All this may lead to people being named and shamed, and suffering reprisals such as being banned from larps and other social contexts. Whether this is justified or not is, of course, a matter of judgement. There is also a significant risk that those who have now dared to speak out might be accused and called into question.
My blood runs cold when I realise that I probably know several of the guys described here. People I have larped with, had fun with, and maybe been lucky enough not to end up alone with — anonymous
But this can also lead to a much safer larping experience with increased freedom of action for many players. The tolerance for this kind of behaviour may decrease as the spotlight is placed upon it. What might have been silently accepted earlier can now be pulled out into the open and questioned. Together, organisers and players develop new methods to ensure safer play for everyone, and that more women dare take up more space and choose among a broader array of characters.
The issues are now being discussed in other open larp forums too, and several players have called for more male voices in the conversation. Partly because this is not just about women’s experiences. There are not only male perpetrators. There are male victims too, and they may risk invisibility and stigmatisation. But there are also a lot of men who want to do something about this and show support. However, the question is if this massive sharing of experiences would ever have happened at all if the forum had been open to everyone. Most of the members of the Facebook group would probably say a resounding “no” to that question. Those who have been subjected to violations need a sanctuary in order to find the courage to start talking.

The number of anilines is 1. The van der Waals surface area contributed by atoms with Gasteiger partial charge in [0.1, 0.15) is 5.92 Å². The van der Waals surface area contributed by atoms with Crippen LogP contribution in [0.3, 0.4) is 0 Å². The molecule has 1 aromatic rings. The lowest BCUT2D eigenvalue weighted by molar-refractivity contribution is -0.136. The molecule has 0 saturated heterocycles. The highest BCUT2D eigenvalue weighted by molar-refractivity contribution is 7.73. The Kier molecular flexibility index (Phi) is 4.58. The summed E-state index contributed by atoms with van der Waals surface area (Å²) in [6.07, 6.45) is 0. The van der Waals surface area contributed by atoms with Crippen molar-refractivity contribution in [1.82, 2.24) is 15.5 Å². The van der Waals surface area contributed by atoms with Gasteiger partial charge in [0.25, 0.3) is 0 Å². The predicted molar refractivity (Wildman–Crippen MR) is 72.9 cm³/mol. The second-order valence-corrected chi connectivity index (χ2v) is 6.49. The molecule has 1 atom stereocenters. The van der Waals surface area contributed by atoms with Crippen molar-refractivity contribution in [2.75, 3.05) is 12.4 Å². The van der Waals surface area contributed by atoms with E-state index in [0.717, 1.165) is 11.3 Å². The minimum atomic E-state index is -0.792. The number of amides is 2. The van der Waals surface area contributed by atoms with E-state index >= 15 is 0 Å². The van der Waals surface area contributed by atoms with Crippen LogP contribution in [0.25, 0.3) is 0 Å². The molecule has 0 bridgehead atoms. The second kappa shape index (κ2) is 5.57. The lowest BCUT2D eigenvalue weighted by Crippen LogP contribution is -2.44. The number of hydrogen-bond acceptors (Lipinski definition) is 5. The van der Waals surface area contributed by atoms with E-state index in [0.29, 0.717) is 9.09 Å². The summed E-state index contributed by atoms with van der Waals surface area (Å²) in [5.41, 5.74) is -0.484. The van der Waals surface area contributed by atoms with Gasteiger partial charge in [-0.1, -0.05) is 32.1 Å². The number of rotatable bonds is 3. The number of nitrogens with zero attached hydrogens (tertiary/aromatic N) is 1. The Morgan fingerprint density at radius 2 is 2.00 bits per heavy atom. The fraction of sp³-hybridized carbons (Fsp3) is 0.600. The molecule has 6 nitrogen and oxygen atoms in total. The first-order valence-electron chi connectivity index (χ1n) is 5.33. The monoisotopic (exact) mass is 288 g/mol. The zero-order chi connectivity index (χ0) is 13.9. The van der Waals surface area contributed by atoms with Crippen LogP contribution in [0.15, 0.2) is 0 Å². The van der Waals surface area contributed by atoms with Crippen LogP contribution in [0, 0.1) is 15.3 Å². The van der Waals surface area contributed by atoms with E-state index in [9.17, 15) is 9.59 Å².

Our newsfeeds keep filling up. We keep talking. We discover connections. Someone who has felt desperately alone in her experience discovers, with hope and with horror, that there are many others out there who have been through similar things. This gives strength and breeds courage. The voices are powerful, and they will surely not quieten for a long, long time yet.
The Facebook group referred to in the text is named LWU, Larp Women Unite. The group was started by Karin Edman after Linnea Risinger came up with the idea during the Summer of 2014.
The ”Prata om det” campaign (”Talk about it”, hashtag #prataomdet) was and is a movement consisting of writers, bloggers and tweeters, emanating from a Twitter discussion started by geek feminist Johanna Koljonen in 2010. This concerned sharing stories about grey areas in sexual situations, about when sex becomes violation. This campaign opened doors to conversations that had not previously been had on a larger scale in “geek culture”.
The Deal of the Day gets you a ton of Fisher Price and Mattel toys for 50% off. There are 50+ choices here, including Barbie, Hot Wheels, Monster High, Thomas the Train, BOOMco, and more.
The new Kindle (regular e-ink version) is $99 (28% off), and Amazon's throwing in six months of Kindle Unlimited.
Speaking of the Kindle, cheap Kindle books include Andy Weir's The Martian for $3, Ernie Cline's Ready Player One for $3.99, and Stephen King's Mr. Mercedes for $3.75.
X-Men: First Class is down to $3.99 on Blu-Ray! Note that the Amazon price is backordered, so listed under "Other Sellers on Amazon" on the right. It'll probably go away soon, but it's an awesome deal.
The Blu-Ray/DVD/Digital editions of A Million Ways to Die in the West and Neighbors are $11.99 (60% off) each. If you want something with slightly better word-of-mouth, Monster High Double Feature - Friday Night Frights / Why Do Ghouls Fall in Love is $3.99 (73% off) on DVD.
You can get The Spy Who Loved Me on Blu-Ray for $3.99, and Casino Royale on DVD for $3.99. Both are over 73% off.
Oblivion is $7.99 (77% off) on Blu-Ray/DVD/Digital.
In video games, Fallout 3: Game of the Year Edition for the Xbox 360 is $9.99 (67% off).